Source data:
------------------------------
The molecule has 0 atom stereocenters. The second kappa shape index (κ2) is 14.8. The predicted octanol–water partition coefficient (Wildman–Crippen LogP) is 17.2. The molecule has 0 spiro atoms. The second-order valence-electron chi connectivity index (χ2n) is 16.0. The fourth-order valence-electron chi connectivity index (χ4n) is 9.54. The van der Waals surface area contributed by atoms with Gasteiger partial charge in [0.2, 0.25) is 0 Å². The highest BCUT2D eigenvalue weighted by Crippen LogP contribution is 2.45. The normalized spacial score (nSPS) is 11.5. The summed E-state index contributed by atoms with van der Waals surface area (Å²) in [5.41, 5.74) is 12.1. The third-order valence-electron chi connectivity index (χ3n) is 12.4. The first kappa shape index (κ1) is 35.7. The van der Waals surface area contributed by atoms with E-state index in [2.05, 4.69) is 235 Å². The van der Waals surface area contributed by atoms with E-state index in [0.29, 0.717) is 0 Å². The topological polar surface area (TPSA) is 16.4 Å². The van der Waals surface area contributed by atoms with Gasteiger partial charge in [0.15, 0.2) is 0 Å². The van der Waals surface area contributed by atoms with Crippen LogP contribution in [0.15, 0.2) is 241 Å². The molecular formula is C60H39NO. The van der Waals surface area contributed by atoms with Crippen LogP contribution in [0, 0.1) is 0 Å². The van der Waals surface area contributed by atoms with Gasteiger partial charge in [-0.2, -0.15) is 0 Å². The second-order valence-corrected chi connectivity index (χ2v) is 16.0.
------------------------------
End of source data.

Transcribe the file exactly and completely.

The molecule has 0 atom stereocenters. The second kappa shape index (κ2) is 14.8. The predicted octanol–water partition coefficient (Wildman–Crippen LogP) is 17.2. The molecule has 0 spiro atoms. The second-order valence-electron chi connectivity index (χ2n) is 16.0. The fourth-order valence-electron chi connectivity index (χ4n) is 9.54. The van der Waals surface area contributed by atoms with Gasteiger partial charge in [0.2, 0.25) is 0 Å². The highest BCUT2D eigenvalue weighted by Crippen LogP contribution is 2.45. The normalized spacial score (nSPS) is 11.5. The summed E-state index contributed by atoms with van der Waals surface area (Å²) in [5.41, 5.74) is 12.1. The third-order valence-electron chi connectivity index (χ3n) is 12.4. The first kappa shape index (κ1) is 35.7. The van der Waals surface area contributed by atoms with E-state index in [2.05, 4.69) is 235 Å². The van der Waals surface area contributed by atoms with E-state index in [0.29, 0.717) is 0 Å². The topological polar surface area (TPSA) is 16.4 Å². The van der Waals surface area contributed by atoms with Gasteiger partial charge in [0.15, 0.2) is 0 Å². The van der Waals surface area contributed by atoms with Crippen LogP contribution in [0.15, 0.2) is 241 Å². The molecular formula is C60H39NO. The van der Waals surface area contributed by atoms with Crippen LogP contribution in [0, 0.1) is 0 Å². The van der Waals surface area contributed by atoms with Gasteiger partial charge in [-0.2, -0.15) is 0 Å². The second-order valence-corrected chi connectivity index (χ2v) is 16.0.